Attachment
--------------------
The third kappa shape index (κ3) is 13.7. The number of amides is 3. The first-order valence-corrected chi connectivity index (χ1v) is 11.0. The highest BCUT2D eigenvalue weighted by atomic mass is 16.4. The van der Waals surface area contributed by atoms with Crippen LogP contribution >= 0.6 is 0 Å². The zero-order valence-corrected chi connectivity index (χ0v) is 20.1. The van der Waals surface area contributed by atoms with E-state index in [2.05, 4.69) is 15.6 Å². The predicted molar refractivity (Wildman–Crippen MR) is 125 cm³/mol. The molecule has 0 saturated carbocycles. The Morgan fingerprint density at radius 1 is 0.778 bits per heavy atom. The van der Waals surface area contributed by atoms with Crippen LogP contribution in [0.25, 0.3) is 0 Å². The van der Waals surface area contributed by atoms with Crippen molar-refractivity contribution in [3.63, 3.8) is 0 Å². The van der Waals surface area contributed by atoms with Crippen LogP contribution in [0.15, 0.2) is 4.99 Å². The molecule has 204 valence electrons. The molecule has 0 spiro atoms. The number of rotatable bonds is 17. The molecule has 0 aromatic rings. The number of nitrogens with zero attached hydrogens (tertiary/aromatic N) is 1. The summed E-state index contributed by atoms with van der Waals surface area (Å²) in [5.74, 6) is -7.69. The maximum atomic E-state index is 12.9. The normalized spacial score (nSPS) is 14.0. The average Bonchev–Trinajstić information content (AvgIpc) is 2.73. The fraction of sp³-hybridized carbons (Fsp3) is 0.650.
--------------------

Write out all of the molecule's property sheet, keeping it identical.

The third kappa shape index (κ3) is 13.7. The number of amides is 3. The first-order valence-corrected chi connectivity index (χ1v) is 11.0. The highest BCUT2D eigenvalue weighted by atomic mass is 16.4. The van der Waals surface area contributed by atoms with Crippen LogP contribution >= 0.6 is 0 Å². The zero-order valence-corrected chi connectivity index (χ0v) is 20.1. The van der Waals surface area contributed by atoms with E-state index in [2.05, 4.69) is 15.6 Å². The predicted molar refractivity (Wildman–Crippen MR) is 125 cm³/mol. The molecule has 0 saturated carbocycles. The Morgan fingerprint density at radius 1 is 0.778 bits per heavy atom. The van der Waals surface area contributed by atoms with Crippen LogP contribution in [0.25, 0.3) is 0 Å². The van der Waals surface area contributed by atoms with Crippen molar-refractivity contribution in [3.63, 3.8) is 0 Å². The van der Waals surface area contributed by atoms with Crippen LogP contribution in [0.15, 0.2) is 4.99 Å². The molecule has 204 valence electrons. The molecule has 0 spiro atoms. The number of rotatable bonds is 17. The molecule has 0 aromatic rings. The number of nitrogens with zero attached hydrogens (tertiary/aromatic N) is 1. The summed E-state index contributed by atoms with van der Waals surface area (Å²) in [5.74, 6) is -7.69. The maximum atomic E-state index is 12.9. The normalized spacial score (nSPS) is 14.0. The average Bonchev–Trinajstić information content (AvgIpc) is 2.73. The fraction of sp³-hybridized carbons (Fsp3) is 0.650.